Esophageal circular muscle cells isolated by enzymatic digestion contracted in response to acetylcholine (ACh) and in response to the protein kinase C (PKC) agonist 1,2-dioctanoylglycerol (1,2 DAG). Both responses were blocked by PKC antagonists but not by calmodulin antagonists. Furthermore, specific PKC activity, measured in the particulate fraction of the muscle, increased in response to cholinergic stimulation, suggesting that ACh- induced contraction is mediated by a PKC-dependent pathway. ACh-induced contraction decreased with decreasing extracellular Ca2+ and was blocked in Ca2+-free physiological salt solution (PSS). Similarly, contraction by the nonhydrolyzable GTP analogue guanosine 5'-O-(3-thiotriphosphate) was blocked by removal of Ca2+ from the PSS. Diacylglycerol production in response to ACh was reduced when extracellular Ca2+ was reduced from 2 to 0.5 mM and was abolished in Ca2+-free PSS. The response to 1,2-DAG, however, did not significantly change as extracellular Ca2+ or cytosolic Ca2+ was reduced to zero. Heparin (10 μg/ml), thapsigargin (3 μM), or the Ca2+ ionophore A-23187 (3 μM) had no effect on 1,2-DAG or ACh-induced contraction in permeable cells. The data suggest that contraction in response to ACh is mediated by influx of extracellular Ca2+ and a PKC-dependent pathway. Ca2+ may be required mainly to activate the phospholipases responsible for production of diacylglycerol, since contraction of esophageal muscle cells in response to 1,2-DAG is Ca2+ independent.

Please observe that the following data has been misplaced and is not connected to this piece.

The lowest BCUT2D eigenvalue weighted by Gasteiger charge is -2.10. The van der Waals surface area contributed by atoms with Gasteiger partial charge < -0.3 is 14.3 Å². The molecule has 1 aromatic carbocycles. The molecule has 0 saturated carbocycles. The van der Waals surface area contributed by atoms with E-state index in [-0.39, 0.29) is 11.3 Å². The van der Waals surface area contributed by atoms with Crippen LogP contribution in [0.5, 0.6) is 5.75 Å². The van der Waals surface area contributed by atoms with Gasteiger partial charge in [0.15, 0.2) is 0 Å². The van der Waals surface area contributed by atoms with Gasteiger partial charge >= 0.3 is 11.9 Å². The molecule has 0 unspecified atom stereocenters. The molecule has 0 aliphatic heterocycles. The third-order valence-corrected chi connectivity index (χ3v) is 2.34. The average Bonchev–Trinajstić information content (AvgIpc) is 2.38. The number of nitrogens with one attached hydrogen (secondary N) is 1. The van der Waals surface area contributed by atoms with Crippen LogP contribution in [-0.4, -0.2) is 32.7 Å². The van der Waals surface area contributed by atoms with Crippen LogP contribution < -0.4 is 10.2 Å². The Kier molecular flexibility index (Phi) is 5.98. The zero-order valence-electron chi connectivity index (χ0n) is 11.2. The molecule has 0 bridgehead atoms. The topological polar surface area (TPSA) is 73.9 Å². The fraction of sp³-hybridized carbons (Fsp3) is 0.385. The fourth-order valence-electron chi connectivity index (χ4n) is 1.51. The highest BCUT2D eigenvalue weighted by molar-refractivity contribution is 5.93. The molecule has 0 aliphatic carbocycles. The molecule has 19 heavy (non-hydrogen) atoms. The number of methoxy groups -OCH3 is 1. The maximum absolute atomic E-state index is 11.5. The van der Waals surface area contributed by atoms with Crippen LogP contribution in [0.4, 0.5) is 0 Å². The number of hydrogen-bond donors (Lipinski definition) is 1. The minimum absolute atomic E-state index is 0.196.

|Original language||English (US)|
|Journal||American Journal of Physiology - Gastrointestinal and Liver Physiology|
|Issue number||2 29-2|
|State||Published - 1994|
All Science Journal Classification (ASJC) codes
- Physiology (medical)